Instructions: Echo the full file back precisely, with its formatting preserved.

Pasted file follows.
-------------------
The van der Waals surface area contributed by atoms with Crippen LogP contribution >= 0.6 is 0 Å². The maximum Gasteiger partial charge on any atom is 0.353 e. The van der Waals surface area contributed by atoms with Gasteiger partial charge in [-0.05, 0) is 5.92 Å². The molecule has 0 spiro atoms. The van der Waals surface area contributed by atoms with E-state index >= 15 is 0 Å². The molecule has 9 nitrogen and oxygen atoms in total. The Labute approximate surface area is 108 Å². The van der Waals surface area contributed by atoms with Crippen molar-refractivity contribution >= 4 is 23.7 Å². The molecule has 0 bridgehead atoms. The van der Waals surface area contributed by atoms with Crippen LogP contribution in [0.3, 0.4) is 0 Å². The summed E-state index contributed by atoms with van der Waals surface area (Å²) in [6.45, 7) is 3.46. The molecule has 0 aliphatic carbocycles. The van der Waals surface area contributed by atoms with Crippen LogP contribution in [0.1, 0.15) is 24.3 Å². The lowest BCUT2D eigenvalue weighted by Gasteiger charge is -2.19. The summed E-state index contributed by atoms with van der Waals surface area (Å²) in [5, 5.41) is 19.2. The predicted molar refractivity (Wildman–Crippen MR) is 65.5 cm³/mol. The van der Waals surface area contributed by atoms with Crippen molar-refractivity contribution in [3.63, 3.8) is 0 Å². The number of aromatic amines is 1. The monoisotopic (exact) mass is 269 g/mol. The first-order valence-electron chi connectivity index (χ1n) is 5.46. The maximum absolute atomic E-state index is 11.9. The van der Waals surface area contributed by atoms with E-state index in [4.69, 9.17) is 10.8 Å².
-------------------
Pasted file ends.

The van der Waals surface area contributed by atoms with Crippen LogP contribution >= 0.6 is 0 Å². The maximum Gasteiger partial charge on any atom is 0.353 e. The van der Waals surface area contributed by atoms with Gasteiger partial charge in [-0.05, 0) is 5.92 Å². The molecule has 0 spiro atoms. The van der Waals surface area contributed by atoms with E-state index >= 15 is 0 Å². The molecule has 9 nitrogen and oxygen atoms in total. The Labute approximate surface area is 108 Å². The van der Waals surface area contributed by atoms with Crippen molar-refractivity contribution >= 4 is 23.7 Å². The molecule has 0 bridgehead atoms. The van der Waals surface area contributed by atoms with Crippen LogP contribution in [0.3, 0.4) is 0 Å². The summed E-state index contributed by atoms with van der Waals surface area (Å²) in [6.45, 7) is 3.46. The molecule has 0 aliphatic carbocycles. The van der Waals surface area contributed by atoms with Crippen LogP contribution in [0.1, 0.15) is 24.3 Å². The lowest BCUT2D eigenvalue weighted by Gasteiger charge is -2.19. The summed E-state index contributed by atoms with van der Waals surface area (Å²) in [5, 5.41) is 19.2. The predicted molar refractivity (Wildman–Crippen MR) is 65.5 cm³/mol. The van der Waals surface area contributed by atoms with Crippen molar-refractivity contribution in [3.63, 3.8) is 0 Å². The number of aromatic amines is 1. The monoisotopic (exact) mass is 269 g/mol. The first-order valence-electron chi connectivity index (χ1n) is 5.46. The maximum absolute atomic E-state index is 11.9. The van der Waals surface area contributed by atoms with E-state index in [4.69, 9.17) is 10.8 Å².